In Guantanamo, fine words are no substitute for freedom

When President Obama delivered a major speech on America’s drone program and the ongoing existence of the Guantanamo prison, the majority of those most affected by the latter – the prisoners themselves – were, ironically, unable to hear his speech.

Until six weeks ago, the majority of prisoners were spending
most of their time communally, in Camp Six of the prison, where
they were able to watch TV and would have seen President Obama’s
speech. Six weeks ago, however, after an early morning raid, the
majority of the prisoners were moved to solitary cells, where they
have remained ever since – as punishment for embarking on a
prison-wide hunger strike, now in its fourth month.

Yesterday, Navy Captain Robert Durand, a spokesman for the
Guantánamo prison, told Reuters that the prisoners “follow all
coverage of Guantánamo closely,
” although he conceded that only
about two dozen had unrestricted access to television in
communal settings.

The irony is lost on the military – and appears to be lost on
the Obama administration too. The men’s decision not to eat – and
to risk starving themselves to death – was initially prompted by
guards manhandling the prisoners’ copies of the Qur’an, but it soon
tapped into a deeper despair about their indefinite detention.

President Obama promised to close Guantánamo within a year when
he took office in January 2009, but met opposition from Congress,
which prevented him from closing the prison by bringing prisoners
to a facility on the US mainland, and also prevented him from
bringing any of the men to the US to face trials.

Throughout 2009, an inter-agency task force appointed by the
President reviewed all the prisoners’ cases, and recommended that,
of the 166 men still held, 86 should be released. However, in
January 2010, following a failed bomb plot, hatched in Yemen, to
blow up a plane bound for Detroit, the President himself imposed a
ban on releasing any cleared Yemenis, even though 56 of the 86
prisoners cleared for release are Yemenis.

In the last two years, Congress has imposed further
restrictions, in successive versions of the National Defense
Authorization Act (NDAA), preventing the release of prisoners if
there is a single claim that anyone previously transferred to their
home country has “subsequently engaged in any terrorist
activity
,” and also preventing the release of prisoners to any
other country unless the Secretary of Defense issues a certificate
to ensure that any freed prisoner “cannot engage or re-engage in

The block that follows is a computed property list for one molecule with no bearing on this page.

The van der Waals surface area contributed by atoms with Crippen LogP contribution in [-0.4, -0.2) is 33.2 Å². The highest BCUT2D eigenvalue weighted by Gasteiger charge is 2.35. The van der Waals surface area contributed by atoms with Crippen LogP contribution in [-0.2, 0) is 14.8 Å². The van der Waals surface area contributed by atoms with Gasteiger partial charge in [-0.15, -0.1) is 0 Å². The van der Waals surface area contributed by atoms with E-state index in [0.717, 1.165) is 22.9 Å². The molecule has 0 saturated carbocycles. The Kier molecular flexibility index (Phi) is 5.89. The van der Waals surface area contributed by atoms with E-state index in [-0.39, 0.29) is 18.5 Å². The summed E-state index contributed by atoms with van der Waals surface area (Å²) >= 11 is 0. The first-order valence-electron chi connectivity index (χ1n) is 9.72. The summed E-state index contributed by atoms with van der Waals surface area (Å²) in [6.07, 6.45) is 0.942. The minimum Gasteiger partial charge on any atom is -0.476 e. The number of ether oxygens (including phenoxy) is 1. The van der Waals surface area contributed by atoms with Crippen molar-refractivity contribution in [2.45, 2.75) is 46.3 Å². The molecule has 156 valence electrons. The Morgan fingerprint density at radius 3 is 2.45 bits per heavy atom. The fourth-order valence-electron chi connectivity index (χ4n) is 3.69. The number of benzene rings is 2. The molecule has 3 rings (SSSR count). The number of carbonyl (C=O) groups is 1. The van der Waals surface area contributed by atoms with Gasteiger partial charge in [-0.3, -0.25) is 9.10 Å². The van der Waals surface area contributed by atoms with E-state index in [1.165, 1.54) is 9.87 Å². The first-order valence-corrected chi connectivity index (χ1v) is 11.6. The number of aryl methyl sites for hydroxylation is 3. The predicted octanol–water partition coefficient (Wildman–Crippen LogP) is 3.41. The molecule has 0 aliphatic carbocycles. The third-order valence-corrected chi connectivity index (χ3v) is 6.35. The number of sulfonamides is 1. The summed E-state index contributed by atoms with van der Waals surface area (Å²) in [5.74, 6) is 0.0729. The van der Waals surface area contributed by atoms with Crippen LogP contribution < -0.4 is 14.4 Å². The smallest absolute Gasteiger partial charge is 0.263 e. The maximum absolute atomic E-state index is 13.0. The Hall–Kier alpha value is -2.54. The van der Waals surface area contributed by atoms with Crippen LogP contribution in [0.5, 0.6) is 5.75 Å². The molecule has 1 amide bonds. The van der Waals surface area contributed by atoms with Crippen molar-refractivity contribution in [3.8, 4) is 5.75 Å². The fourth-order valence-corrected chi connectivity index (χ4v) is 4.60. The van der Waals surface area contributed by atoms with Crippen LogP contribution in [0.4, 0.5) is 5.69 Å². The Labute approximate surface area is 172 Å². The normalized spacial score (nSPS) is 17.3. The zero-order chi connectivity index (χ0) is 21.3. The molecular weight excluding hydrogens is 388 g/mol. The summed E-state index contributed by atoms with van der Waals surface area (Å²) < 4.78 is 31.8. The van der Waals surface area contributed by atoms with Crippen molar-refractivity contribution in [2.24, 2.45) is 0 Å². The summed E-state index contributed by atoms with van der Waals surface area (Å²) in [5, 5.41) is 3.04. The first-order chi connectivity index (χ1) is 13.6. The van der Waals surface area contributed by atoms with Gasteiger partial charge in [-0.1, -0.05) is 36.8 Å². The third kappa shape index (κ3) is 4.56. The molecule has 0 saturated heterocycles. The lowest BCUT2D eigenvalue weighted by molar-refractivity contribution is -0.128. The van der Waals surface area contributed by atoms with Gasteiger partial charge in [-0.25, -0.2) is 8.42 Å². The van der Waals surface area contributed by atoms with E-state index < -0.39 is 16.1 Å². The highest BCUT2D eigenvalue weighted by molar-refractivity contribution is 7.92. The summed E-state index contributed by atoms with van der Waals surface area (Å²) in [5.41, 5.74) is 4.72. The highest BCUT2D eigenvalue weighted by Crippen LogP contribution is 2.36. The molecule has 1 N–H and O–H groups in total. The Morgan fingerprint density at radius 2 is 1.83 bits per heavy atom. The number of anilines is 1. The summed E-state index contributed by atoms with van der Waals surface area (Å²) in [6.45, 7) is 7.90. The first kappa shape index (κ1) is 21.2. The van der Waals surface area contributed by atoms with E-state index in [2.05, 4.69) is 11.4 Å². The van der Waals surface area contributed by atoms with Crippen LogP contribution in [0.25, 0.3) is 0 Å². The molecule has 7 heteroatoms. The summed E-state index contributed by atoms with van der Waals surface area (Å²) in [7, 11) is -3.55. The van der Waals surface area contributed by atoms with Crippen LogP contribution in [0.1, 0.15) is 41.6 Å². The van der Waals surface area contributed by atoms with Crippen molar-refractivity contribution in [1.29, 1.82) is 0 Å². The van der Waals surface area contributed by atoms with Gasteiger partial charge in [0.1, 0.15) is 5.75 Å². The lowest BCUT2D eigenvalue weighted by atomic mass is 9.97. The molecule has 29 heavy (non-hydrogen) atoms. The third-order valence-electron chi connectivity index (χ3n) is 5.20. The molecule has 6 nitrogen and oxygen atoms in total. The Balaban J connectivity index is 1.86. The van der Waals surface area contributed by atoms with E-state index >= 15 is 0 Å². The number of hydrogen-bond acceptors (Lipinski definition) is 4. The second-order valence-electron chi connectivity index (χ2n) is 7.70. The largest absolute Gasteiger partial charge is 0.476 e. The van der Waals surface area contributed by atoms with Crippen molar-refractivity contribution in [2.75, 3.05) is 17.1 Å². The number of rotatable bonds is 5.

any terrorist activity.
” 

The ban imposed by President Obama unjustly condemned the
Yemenis to indefinite detention on the basis of their nationality
alone, while the restrictions imposed by Congress partly echoed
that, whilst also making the unreasonable demand that no one should
be freed from a prison if there was a possibility that they might
one day engage in acts of terrorism against their former
jailers.

US President Barack Obama listens as a protester shouts during a speech about his administration's drone and counterterrorism policies, as well as the military prison at Guantanamo Bay, at the National Defense University in Washington, DC, May 23, 2013 (AFP Photo / Saul Loeb)

To add insult to injury, judges in the court of appeals in
Washington D.C., a deeply conservative court charged with reviewing
the men’s hard-won habeas corpus petitions, which were granted by
the Supreme Court in 2008, were upset that, between 2008 and 2010,
dozens of prisoners had their habeas corpus petitions granted by
the lower courts, leading to their release. The court rewrote the
rules, insisting that any information presented as evidence by the
government should be treated as accurate unless it could be proved
otherwise. Since then no habeas petitions have been granted, and,
despite appeals from the prisoners, the Supreme Court has refused
to get involved.

Abandoned by all three branches of the US government, the
prisoners’ hunger strike was a desperate way of trying to get the
world to notice them and to remember them, and it worked. In the
last few months, the world’s media has woken up to the horrors of
Guantánamo, and the President has been bombarded with criticism –
from senior lawmakers, including Sen. Carl Levin, the chair of the
Senate Armed Services Committee and Sen. Dianne Feinstein, the
chair of the Senate Intelligence Committee, as well as from the
United Nations, the International Committee of the Red Cross, and
the European Parliament. Critical editorials have graced the pages
of the New York Times and the Washington Post, op-eds written by
prisoners have appeared in the New York Times and the Observer, and
nearly a million people have signed petitions calling for the
release of prisoners and the closure of the prison.

On Thursday President Obama delivered a series of promises in
response to the criticism directed at him. These appear to show the
way forward – and to bring hope to the men at Guantánamo for the
first time since 2009 – but they will need close monitoring, and
relentless pressure, to make sure they lead to meaningful
action.

Firstly, the President said, “I am appointing a new, senior
envoy at the State Department and Defense Department whose sole
responsibility will be to achieve the transfer of detainees to
third countries.

Secondly, he said, “I am lifting the moratorium on detainee
transfers to Yemen, so we can review them on a case by case
basis.”

Thirdly, he said, “To the greatest extent possible, we will
transfer detainees who have been cleared to go to other
countries.”

Reuters / Bob Strong

On the first point, it is disappointing that the President has
not decided to appoint an official within the White House to deal